Well, I hit my 3 comment limit on the previous thread, but I wanted to add some thoughts.
First, from Dan:
The Scriptures are very clear, that homosexual acts are wrong. And these are stated in very strong terms. Actually all sexual acts outside of marriage (of which these scriptures always show is between a man and a woman) are wrong. I am very well aware that this is considered old fashioned, out dated in this day. My question is: When did the God of Abraham, Isaac and Jacob change his mind?
But I still think my question earlier is a valid one.
this one? I think it might have been politely ignored a smidge because this issue can spiral out of control very quickly. I’d say lightly that a lot of people of faith these days “interpret” the bible rather than follow it literally taking what spirituality and inspiration they need from it. Some on the internet (I’m sure a quick google can find some) will say the bible has some other controversial things in it that we don’t all do today or pick and choose from personally like slavery, circumcision, and anything else to do with sex and marriage like adultery, premarital sex, divorce. Sure some people chooses to circumcise, remain celibate till marriage, or not get divorced, but lots of others don’t and also still consider themselves people of faith within the abrahamic religions. And this hint gets us the important historical perspective on this process and issue. This process has actually been going on for a long long time, even the catholic church’s split into protestants is a relatively recent part of this, clocking in several hundred years ago. The splits into christianity and islam are older fractures on the topic of how faith should work in this family of religious. The point is they are always and always have been evolving.
One could argue that this type of evolution is a trying to stay relevant to the masses and or keep current with the times. If you tried to put forth that only a literal interpretation of the abrahamic religions was acceptable, well you’d loose a lot of people. And that’s exactly what has been happening forever. More orthodox or literal faith has been forever fracturing into different splinters and “loosing” people. They didn’t die out either though, there are still plenty of orthodox chruches and people but there are now also a lot of less orthodox/literal splinters around too, like most of the protestants in christianity and even probably some catholics. And the other religions also have many splinters of deeper or lesser “literalness”, as @bryanlunduke mentioned, his rabbi is gay. People of all different types and lives can need faith so religion has had to adapt and has been for millennia. This isn’t anything of a new process, just a continuation or an evolution and process that has been going on forever.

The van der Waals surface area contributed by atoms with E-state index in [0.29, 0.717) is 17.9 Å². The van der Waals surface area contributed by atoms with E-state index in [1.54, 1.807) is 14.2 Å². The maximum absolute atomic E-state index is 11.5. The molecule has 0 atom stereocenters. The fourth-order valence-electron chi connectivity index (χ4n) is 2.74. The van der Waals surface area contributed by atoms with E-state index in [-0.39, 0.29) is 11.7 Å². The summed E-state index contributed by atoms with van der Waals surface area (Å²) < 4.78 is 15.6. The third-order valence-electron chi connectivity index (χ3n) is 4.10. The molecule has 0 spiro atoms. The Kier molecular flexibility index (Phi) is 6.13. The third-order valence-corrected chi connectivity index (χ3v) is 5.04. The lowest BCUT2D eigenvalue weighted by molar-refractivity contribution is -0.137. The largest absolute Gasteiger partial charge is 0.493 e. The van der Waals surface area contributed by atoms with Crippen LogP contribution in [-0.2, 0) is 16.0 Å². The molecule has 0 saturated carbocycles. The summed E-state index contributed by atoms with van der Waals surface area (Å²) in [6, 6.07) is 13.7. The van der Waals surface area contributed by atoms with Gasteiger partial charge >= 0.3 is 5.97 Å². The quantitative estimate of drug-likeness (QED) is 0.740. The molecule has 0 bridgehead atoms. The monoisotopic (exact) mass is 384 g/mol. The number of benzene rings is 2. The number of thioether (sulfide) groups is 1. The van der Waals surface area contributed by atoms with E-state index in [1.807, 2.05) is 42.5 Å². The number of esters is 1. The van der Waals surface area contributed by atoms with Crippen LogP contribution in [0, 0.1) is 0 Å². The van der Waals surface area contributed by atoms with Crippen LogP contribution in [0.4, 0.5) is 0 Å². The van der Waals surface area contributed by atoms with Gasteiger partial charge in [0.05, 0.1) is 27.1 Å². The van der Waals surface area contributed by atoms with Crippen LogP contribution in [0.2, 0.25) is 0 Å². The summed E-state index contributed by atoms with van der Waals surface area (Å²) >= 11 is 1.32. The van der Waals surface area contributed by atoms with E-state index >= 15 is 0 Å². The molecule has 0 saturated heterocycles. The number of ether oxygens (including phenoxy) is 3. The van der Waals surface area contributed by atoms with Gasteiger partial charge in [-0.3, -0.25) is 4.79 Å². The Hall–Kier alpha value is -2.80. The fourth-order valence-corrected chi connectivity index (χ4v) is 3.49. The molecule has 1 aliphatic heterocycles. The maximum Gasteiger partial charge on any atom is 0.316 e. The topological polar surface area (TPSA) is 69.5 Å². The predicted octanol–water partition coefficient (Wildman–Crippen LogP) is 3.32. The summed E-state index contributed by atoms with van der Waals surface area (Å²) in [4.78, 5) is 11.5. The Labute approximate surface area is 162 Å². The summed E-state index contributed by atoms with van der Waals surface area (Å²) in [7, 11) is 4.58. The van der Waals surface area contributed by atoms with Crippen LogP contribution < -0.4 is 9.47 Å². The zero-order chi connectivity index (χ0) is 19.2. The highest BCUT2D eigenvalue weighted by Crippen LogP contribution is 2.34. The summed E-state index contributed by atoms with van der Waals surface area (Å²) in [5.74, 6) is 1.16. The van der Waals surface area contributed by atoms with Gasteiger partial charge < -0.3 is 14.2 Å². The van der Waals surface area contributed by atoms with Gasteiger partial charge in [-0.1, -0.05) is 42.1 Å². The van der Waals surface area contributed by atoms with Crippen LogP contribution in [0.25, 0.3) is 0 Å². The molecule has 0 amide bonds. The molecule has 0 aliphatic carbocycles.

So to answer:
When did the God of Abraham, Isaac and Jacob change his mind?
Never and always. It’s all in the people and their interpretation. For some it’s never changed, for others it changed in their lives now, and for some it changed hundreds and thousands of years ago.
Does that help?”
I want to thank you Dan for a polite, reasonable answer to something that is obviously very important to you. What you said about the fragmentation of religion actually makes me sad. Made me think of how life and the universe can be likened to a huge wonderful and beautiful painting of which I am a very insignificant particle of paint of an insignificant brush stroke. While one can learn things about the artist from looking at the work, it’s a quite different thing if I, as that insignificant particle of paint were to try to define the artist. Is that a good analogy? Maybe not. I’m not the brightest.
Both Dan and Bryan mention interpretation of scripture. Yes, there is a lot of that happening. A lot. But from observation, I have seen is that interpretation is the result of either taking scripture out of context and/or attempting to meld philosophy with it. It always strays from what the entire body of scripture actually says and always is used to justify the thinking and attitude of the person doing it.
What both Dan, Jon, and Bryan has said made me realize that I made a mistake in posting at all. Did I want to start a religious discussion? NO. Do I really want to be involved in a political discussion? Politics disgust me. And that is how I see this whole Mozilla mess.
Again I want to thank Dan, Bryan and Jono for the respect in which they answered my posts. Sorry for wasting your time.